Josua leaned forward, displaying reluctant interest. "Are you saying that Elias himself is someone's pawn? Who? That devil Pryrates, I suppose?"
"Pryrates presumes to deviltry," the old man sneered, "but he is a child. I speak of one to whom the lives of kings are flitting moments... one who will take away far more than your lands."
The men began to talk among themselves. "Has this mad monk broken in upon us to lecture us on the works of the Devil?" one of the barons cried. "It is no secret to us that the Arch-fiend uses men for his purposes."
"I do not speak of your Aedonite master-demon," Jarnauga said, then turned his gaze back to the prince's tall chair. "I speak of the true master-demon of Osten Ard, who is as real as this stone," he squatted and slapped a palm on the floor, "and as much a part of our land."
"Blasphemy!" someone shouted. "Throw him out!"
"No, let him speak!"
"Speak up, old man!"
Jarnauga raised his hands. "I am not some mad, half-frozen holy man come to save your imperiled souls." He pinched his mouth in a bleak smile. "I come to you as one of the League of the Scroll, one who has lived his life beside—and spent that life watching—the deadly mountain called Stormspike. We of the League of the Scroll, as the troll can confirm for you, have for long kept vigil while others slept. Now I come to fulfill a vow made long ago... and to tell you things you will wish you had never heard."
A nervous silence fell over the hall as the old man walked across the room and pushed open the door that led to the courtyard. The howl of the wind, that had been only a dim moan, was loud in everyone's ears.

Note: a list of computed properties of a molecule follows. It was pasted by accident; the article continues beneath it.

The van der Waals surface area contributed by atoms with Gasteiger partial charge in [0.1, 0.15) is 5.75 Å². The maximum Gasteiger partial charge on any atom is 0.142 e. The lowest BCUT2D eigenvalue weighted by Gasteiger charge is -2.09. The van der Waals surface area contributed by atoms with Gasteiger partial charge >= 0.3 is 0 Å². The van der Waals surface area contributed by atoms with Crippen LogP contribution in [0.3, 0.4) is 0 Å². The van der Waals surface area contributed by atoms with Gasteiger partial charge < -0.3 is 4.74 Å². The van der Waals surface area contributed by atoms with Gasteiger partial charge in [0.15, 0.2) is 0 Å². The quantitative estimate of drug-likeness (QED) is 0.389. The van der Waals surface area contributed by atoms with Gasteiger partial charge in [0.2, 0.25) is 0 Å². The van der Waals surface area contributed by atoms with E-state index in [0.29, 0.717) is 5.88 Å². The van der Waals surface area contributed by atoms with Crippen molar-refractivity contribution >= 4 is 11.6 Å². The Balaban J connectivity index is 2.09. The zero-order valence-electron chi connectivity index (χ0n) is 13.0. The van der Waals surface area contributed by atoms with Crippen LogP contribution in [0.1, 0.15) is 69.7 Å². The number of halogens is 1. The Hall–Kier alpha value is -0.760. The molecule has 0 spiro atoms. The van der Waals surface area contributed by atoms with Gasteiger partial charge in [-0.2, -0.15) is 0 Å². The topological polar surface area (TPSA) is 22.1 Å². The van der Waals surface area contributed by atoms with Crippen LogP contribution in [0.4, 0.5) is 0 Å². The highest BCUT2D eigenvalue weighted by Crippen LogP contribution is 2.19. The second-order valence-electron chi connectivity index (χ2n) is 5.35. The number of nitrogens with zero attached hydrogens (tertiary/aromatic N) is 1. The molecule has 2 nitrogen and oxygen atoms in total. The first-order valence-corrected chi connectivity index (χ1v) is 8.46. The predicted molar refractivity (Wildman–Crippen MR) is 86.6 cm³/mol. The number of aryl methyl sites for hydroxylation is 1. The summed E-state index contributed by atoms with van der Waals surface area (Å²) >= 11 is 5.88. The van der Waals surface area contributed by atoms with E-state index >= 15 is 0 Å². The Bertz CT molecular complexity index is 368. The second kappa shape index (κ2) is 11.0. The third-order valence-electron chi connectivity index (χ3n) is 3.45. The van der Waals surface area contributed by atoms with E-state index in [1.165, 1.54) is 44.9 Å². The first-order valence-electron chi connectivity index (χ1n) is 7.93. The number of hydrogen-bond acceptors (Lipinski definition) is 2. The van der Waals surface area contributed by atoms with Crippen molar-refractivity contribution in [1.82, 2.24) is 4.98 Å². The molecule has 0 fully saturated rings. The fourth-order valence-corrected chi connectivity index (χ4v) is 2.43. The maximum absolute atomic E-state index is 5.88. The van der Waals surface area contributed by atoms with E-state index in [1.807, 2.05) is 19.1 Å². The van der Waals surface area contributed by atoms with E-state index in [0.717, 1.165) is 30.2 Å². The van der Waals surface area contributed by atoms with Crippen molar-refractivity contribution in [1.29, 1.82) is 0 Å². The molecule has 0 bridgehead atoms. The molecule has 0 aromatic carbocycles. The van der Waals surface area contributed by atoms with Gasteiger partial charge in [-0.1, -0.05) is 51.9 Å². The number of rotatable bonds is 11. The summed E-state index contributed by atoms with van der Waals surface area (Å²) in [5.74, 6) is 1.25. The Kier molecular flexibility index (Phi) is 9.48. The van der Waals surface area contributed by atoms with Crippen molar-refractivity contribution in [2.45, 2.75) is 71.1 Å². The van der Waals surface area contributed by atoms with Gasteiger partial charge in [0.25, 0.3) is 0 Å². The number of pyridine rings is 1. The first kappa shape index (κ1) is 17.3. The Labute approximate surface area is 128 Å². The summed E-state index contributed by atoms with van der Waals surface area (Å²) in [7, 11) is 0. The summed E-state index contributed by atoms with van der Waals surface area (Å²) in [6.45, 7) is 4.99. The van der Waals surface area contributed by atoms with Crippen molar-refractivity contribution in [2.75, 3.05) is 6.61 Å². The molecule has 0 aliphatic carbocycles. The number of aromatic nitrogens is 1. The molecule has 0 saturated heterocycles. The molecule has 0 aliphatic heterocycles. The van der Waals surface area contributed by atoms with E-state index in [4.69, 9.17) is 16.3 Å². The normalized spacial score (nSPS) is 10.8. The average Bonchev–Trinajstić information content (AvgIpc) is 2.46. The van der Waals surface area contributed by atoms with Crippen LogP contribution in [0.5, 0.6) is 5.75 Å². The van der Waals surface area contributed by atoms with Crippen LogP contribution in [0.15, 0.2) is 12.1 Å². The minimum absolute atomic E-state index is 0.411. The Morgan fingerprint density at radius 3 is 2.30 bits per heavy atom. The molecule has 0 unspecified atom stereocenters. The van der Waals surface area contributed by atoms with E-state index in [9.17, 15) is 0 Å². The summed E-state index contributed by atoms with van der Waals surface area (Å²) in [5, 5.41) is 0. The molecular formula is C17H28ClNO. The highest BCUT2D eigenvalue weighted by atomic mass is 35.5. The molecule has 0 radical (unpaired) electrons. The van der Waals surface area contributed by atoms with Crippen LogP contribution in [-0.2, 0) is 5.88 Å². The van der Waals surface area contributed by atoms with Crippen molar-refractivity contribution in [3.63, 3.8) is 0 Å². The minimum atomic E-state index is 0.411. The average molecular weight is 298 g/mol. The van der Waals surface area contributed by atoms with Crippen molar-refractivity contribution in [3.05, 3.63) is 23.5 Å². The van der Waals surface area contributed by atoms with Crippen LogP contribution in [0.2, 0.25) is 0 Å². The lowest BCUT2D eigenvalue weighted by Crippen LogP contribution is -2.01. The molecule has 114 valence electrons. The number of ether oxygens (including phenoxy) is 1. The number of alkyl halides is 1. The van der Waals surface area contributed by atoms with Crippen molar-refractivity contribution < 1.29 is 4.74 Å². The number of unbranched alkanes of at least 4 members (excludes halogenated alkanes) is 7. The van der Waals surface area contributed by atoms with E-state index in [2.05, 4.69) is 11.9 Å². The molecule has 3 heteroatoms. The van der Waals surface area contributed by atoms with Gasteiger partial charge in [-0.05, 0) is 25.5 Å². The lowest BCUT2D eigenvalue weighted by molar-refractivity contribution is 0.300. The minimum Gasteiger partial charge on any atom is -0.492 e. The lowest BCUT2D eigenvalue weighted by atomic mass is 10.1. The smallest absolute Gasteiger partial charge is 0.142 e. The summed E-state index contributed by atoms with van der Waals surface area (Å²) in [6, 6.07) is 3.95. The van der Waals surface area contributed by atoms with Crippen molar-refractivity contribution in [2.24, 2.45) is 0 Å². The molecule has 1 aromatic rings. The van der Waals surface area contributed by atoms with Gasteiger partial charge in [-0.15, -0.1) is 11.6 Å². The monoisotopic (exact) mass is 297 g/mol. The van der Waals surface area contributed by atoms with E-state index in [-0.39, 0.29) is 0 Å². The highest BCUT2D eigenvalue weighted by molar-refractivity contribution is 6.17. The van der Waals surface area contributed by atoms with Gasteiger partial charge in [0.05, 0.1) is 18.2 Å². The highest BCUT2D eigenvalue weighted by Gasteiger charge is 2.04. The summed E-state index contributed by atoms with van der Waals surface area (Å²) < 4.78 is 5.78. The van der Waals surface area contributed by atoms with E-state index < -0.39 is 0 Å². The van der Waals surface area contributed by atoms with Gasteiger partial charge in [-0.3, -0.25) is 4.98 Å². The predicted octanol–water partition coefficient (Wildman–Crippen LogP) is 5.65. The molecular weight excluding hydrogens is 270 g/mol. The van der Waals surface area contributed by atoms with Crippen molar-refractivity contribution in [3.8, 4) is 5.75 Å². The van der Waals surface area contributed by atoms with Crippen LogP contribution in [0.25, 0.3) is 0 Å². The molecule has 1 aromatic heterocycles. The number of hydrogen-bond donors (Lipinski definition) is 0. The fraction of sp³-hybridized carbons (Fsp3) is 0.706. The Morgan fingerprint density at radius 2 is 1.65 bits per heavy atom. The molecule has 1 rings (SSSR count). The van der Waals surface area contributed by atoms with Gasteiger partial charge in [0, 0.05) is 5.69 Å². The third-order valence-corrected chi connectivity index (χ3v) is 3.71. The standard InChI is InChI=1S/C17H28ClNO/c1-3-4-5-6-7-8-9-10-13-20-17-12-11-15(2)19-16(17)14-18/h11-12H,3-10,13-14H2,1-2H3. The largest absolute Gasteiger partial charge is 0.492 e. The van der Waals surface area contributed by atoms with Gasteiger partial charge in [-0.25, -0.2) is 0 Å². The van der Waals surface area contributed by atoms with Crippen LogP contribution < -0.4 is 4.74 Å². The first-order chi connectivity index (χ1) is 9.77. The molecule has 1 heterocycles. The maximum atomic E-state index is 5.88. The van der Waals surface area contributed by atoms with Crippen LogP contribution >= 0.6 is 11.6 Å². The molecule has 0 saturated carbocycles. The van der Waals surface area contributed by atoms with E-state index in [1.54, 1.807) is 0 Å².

"Yuven-mouth!" Jarnauga said. "It is only weeks till Midsummer! Listen; can a king, even the High King, do this?!" A swirl of rain blew past him like smoke. "There are fur-clad Hunen, giants, a-hunting men in the Wealdhelm. Bukken crawl from the cold earth to attack armed soldiers on the Frostmarch, and the forge fires of Stormspike in the north burn all night long. I myself have watched the glow against the sky, and heard the icy hammers falling! How do you think Elias has caused all this? Do you not see that there is a black, fell winter coming down on you out of all season, beyond all your power of understanding?"
Isgrimnur stood again, round face pale, eyes squinting. "What then, man, what? Are you saying, Udun One-Eye help me, that we are fighting... the White Foxes out of old legends?" Behind him was a chorus of whispered questions and shocked mumblings.
Jarnauga stared at the duke, and his seamed face softened with an expression that might have been pity, or sorrow. "Ah, Duke Isgrimnur, bad as the White Foxes—who some know as the Norns—bad as they would be, it would be a boon to us if it were the whole case. But I tell you that Utuk'ku, the queen of the Norns herself, mistress of the dreadful mountain Sturmrspeik, is no more the guiding hand than is Elias."
"Hold, man, just hold your tongue a moment." Devasalles leaped up angrily, robes billowing. "Prince Josua, forgive me, but it is bad enough this madman walks in and disrupts the council, stealing away the floor with no explanation of who or what he is, but now, as emissary for Duke Leobardis, I must waste my time listening to northern bogey tales? This is insufferable!"
As the hubbub of argument rose again, Simon felt a strange, exciting chill. To think that he and Binabik had been in the center of it all, in the middle of a tale that would boggle anything Shem Horsegroom could devise! But as he thought of the story he might tell beside the fire one day, he remembered the muzzles of the Norn hounds, and the pale faces in the dark mountain of his dreams, and again, not for the first time or the last, wished desperately that he was back in the Hayholt kitchen, that nothing had changed, that nothing would ever change....